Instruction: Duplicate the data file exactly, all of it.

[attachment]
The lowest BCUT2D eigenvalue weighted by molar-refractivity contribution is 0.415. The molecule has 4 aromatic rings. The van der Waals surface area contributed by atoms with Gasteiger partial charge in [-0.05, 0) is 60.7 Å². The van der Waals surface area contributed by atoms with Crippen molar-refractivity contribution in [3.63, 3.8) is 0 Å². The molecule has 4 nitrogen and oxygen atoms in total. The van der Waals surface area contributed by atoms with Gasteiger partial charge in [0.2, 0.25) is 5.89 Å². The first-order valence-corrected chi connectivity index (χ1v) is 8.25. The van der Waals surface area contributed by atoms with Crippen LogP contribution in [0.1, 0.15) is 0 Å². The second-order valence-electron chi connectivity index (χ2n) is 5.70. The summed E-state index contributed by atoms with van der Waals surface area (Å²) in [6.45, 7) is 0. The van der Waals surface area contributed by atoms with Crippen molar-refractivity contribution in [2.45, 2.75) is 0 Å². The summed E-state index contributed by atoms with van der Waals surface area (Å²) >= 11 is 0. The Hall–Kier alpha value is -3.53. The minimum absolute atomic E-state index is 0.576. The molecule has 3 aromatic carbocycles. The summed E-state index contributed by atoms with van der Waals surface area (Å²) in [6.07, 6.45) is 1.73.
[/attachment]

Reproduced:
The lowest BCUT2D eigenvalue weighted by molar-refractivity contribution is 0.415. The molecule has 4 aromatic rings. The van der Waals surface area contributed by atoms with Gasteiger partial charge in [-0.05, 0) is 60.7 Å². The van der Waals surface area contributed by atoms with Crippen molar-refractivity contribution in [3.63, 3.8) is 0 Å². The molecule has 4 nitrogen and oxygen atoms in total. The van der Waals surface area contributed by atoms with Gasteiger partial charge in [0.2, 0.25) is 5.89 Å². The first-order valence-corrected chi connectivity index (χ1v) is 8.25. The van der Waals surface area contributed by atoms with Crippen LogP contribution in [0.1, 0.15) is 0 Å². The second-order valence-electron chi connectivity index (χ2n) is 5.70. The summed E-state index contributed by atoms with van der Waals surface area (Å²) in [6.45, 7) is 0. The van der Waals surface area contributed by atoms with Crippen molar-refractivity contribution in [2.45, 2.75) is 0 Å². The summed E-state index contributed by atoms with van der Waals surface area (Å²) >= 11 is 0. The Hall–Kier alpha value is -3.53. The minimum absolute atomic E-state index is 0.576. The molecule has 3 aromatic carbocycles. The summed E-state index contributed by atoms with van der Waals surface area (Å²) in [6.07, 6.45) is 1.73.